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Nelson Surf Lifeguard Hopes to Become First Kiwi to Conquer Cook Strait on a Prone Paddleboard

Tuesday, 2 April 2024

With its strong tidal flows, cold water, brisk winds, and great white shark sightings, the Cook Strait is considered one of the most dangerous and unpredictable waters in the world.

 

A key link between the North and South Islands, it’s normally ferries and boats that cross its path.  However, this April, Nelson surf lifeguard Brittany Spencer will be crossing it on a prone paddleboard. And if she makes it, she’ll become the first New Zealander ever to do so.

 

“It’s going to be immense; it’s going to be insane!” She says with a laugh.

 

Last year she paddled 33 kilometres from Nelson’s Tāhunanui Beach to Kaiteriteri.

 

“It was a challenge and we had terrible conditions for it, but I did it.  What we’ve done now is taken that paddle and increased the danger factor by 10.”

 

She’ll be setting off from Arapaoa Island in the Marlborough Sounds and finishing in Wellington.  Point to point, the paddle will be 22 kilometres, but with strong tides, Brittany could cover up to 30 kilometres and be in the water for anywhere between four and 10 hours, with only her arms propelling herself.

 

“I think immense is the word that I keep coming back to in terms of this paddle!  But I’m really, really looking forward to the challenge, and I can’t wait to put my body and my mind to the test again.”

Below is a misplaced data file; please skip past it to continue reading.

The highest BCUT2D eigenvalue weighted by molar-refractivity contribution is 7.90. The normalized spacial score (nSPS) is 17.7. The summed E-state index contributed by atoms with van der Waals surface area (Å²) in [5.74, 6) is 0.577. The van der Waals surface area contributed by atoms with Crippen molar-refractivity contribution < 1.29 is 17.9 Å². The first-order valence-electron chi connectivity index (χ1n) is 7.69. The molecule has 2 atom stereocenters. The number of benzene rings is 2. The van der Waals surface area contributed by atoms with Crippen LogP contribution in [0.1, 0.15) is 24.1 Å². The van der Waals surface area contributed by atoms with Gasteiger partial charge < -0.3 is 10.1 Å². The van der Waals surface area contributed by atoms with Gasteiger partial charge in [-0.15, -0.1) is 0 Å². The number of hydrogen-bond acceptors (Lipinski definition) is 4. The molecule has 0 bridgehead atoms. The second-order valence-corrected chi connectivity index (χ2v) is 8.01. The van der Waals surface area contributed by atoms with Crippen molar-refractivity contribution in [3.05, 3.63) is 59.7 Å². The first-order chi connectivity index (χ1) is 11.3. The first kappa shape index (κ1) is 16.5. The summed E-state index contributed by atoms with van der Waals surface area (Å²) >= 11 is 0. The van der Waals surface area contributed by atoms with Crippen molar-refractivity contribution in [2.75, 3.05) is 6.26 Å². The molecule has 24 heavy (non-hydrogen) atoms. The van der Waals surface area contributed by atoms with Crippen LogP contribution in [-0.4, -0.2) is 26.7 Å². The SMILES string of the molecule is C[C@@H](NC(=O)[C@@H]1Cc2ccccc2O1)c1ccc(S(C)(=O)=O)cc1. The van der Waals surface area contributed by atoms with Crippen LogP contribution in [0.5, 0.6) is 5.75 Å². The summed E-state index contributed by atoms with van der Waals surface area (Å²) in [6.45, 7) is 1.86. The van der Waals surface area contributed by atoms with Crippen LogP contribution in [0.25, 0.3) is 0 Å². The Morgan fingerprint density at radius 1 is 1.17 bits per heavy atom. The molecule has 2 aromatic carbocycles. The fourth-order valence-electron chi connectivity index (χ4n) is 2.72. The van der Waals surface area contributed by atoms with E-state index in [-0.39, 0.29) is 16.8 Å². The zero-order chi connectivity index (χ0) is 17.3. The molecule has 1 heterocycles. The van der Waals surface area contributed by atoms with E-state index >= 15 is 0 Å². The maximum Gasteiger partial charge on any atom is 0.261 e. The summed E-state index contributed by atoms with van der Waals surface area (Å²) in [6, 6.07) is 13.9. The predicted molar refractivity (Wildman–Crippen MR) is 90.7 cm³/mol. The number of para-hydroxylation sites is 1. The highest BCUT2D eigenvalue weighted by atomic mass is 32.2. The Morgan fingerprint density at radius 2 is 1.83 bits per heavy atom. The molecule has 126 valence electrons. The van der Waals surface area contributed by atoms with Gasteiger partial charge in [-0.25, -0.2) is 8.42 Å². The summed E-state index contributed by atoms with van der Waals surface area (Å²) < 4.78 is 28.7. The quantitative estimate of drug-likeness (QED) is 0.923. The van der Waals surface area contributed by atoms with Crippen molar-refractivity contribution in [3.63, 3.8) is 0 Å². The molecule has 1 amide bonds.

And it’s all in support of the Nelson Surf Life Saving Club (SLSC), as Brittany aims not only to etch her name in history but also to raise awareness and funds for the club through a Givealittle page.

 

“I love a challenge, but I also love doing something good with it, so I’m raising money for the Nelson SLSC to support them and everything they do for the community - whether it’s patrolling on the beach, event guarding, or our Search and Rescue Squad.”

 

With the tidal flows working in her favour from 14 – 20 April, Brittany has a small window to complete the crossing.

 

“If the weather and the conditions are right, I’m going to have to just jump in the water and go for it.  It’s going to be a lot more fluid than my previous challenge.”

 

But her lead-up is as regimented as it can be.

 

“The lead up is tough – I’m eating, sleeping, working, training, and repeating.”

 

All in preparation for the ultimate test in the treacherous waters of the Cook Strait.